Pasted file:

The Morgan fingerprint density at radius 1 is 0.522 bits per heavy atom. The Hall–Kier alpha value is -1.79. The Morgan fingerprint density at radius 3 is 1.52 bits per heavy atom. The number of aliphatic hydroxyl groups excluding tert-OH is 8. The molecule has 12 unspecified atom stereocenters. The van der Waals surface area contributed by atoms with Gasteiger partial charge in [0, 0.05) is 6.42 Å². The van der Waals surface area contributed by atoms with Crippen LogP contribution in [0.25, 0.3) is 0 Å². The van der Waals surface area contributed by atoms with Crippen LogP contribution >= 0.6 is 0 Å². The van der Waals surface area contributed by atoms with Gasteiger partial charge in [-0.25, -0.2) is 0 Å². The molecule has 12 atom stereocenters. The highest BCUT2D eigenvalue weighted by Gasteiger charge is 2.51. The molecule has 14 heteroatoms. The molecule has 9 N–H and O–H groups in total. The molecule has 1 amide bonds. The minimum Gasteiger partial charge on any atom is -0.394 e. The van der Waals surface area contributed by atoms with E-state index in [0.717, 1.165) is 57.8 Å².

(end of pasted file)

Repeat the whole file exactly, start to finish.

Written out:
The Morgan fingerprint density at radius 1 is 0.522 bits per heavy atom. The Hall–Kier alpha value is -1.79. The Morgan fingerprint density at radius 3 is 1.52 bits per heavy atom. The number of aliphatic hydroxyl groups excluding tert-OH is 8. The molecule has 12 unspecified atom stereocenters. The van der Waals surface area contributed by atoms with Gasteiger partial charge in [0, 0.05) is 6.42 Å². The van der Waals surface area contributed by atoms with Crippen LogP contribution in [0.25, 0.3) is 0 Å². The van der Waals surface area contributed by atoms with Crippen LogP contribution >= 0.6 is 0 Å². The van der Waals surface area contributed by atoms with Gasteiger partial charge in [-0.25, -0.2) is 0 Å². The molecule has 12 atom stereocenters. The highest BCUT2D eigenvalue weighted by Gasteiger charge is 2.51. The molecule has 14 heteroatoms. The molecule has 9 N–H and O–H groups in total. The molecule has 1 amide bonds. The minimum Gasteiger partial charge on any atom is -0.394 e. The van der Waals surface area contributed by atoms with E-state index in [0.717, 1.165) is 57.8 Å².